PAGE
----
New 2020 Utah HOA Laws

By Curtis G. Kimble.

Two bills were passed this year in Utah changing parts of the Condominium Ownership Act and the Community Association Act.  The new laws that were passed by the two bills go into effect today, May 12, 2020.

House Bill 155 (2020) requires a seller of a unit or lot, or the association if requested by the seller, to make certain disclosures before closing on a sale, and requires the Department of Commerce to publish certain educational materials on its website.  The bill enact Sections 57-8-6.1 (in the Condo Act (57-8)) and 57-8a-105.1 (in the Community Association Act (57-8a)), and amends Sections 57-8-13.1 and 57-8a-105.  Specifically, before the closing of a sale of a unit or lot, the seller must provide to the buyer (1) a copy of the association’s recorded governing documents, and (2) a link to the Department of Commerce’s educational materials.  The association must, upon request by the seller, provide those two things to the seller.  Additionally, if a condo association has a manager, the association may now opt to include the name and address of the manager rather than that of each board member (community associations are not and were never required to include the name and address of each board member).

The Department of Commerce is required to publish educational materials on its website providing, in simple and easy to understand language, a brief overview of state law governing associations, including: (1) a description of the rights and responsibilities provided in the law to any party under the jurisdiction of an association; and (2) instructions regarding how an association may be organized and dismantled in accordance with the law.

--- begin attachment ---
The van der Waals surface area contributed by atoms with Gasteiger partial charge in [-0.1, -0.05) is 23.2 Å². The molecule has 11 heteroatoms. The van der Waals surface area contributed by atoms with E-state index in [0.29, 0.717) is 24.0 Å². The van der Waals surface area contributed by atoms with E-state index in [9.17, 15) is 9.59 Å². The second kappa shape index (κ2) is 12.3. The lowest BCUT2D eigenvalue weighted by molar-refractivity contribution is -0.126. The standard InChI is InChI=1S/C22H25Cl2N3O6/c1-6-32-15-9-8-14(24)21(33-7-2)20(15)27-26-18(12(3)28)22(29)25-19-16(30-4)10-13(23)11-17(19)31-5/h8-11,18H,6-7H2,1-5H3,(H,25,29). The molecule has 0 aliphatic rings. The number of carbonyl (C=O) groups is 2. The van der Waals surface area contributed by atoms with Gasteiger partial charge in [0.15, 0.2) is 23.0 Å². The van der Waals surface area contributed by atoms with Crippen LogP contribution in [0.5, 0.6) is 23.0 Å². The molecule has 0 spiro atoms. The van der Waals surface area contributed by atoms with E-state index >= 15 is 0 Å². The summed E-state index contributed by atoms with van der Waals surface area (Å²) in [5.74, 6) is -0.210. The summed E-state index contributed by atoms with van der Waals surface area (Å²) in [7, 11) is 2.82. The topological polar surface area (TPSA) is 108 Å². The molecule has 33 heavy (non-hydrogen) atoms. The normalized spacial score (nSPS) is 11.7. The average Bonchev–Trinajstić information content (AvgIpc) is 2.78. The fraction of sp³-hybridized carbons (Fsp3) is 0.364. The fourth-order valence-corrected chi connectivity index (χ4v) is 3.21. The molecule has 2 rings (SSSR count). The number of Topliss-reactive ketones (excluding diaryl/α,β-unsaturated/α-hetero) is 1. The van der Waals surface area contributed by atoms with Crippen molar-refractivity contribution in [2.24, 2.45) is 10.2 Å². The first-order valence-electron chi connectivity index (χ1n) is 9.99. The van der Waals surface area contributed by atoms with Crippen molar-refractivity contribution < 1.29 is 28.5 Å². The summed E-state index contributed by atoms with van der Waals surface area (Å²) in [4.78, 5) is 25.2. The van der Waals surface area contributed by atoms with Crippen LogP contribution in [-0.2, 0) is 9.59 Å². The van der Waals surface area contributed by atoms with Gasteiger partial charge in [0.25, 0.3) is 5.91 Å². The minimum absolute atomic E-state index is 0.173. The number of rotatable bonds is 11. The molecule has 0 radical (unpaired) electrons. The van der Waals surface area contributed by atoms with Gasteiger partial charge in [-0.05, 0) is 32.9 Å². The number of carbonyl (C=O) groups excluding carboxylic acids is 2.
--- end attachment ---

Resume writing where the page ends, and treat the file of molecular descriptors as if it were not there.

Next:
The education materials don’t appear to be published quite yet on the Department’s website.  When I called the Department, they informed me it should be up within a week.  It isn’t clear yet exactly which website will host the information.  It could be at the Department’s primary website at, or at the Homeowner Associations Registry website at, or somewhere else entirely.  I think the Homeowner Associations Registry website would make the most sense.

Senate Bill 183 (2020), “Nonjudicial Foreclosure Amendments,” amends provisions related to nonjudicial foreclosure of a lien on a unit or lot by an association, including establishing limitations on nonjudicial foreclosure.  A nonjudicial foreclosure is a foreclosure without a lawsuit—in the same manner a bank typically forecloses on a home that is in default.

The bill amends Utah Code Sections 57-8-3 and 57-8-46 (in the Condo Act), and 57-8a-303 (in the Community Association Act), by adding definitions of “judicial foreclosure” and “nonjudicial foreclosure” in the Condo Act to mirror the definitions in the Community Association Act, and by changing the notice that must be sent to a unit or lot owner before an HOA starts a nonjudicial foreclosure.  Additionally, the law now prohibits nonjudicial foreclosure of a unit or lot if the lien includes a fine the association imposed in accordance with Section 57-8-37 “Fines” (condo) or 57-8a-208 “Fines” (for noncondos).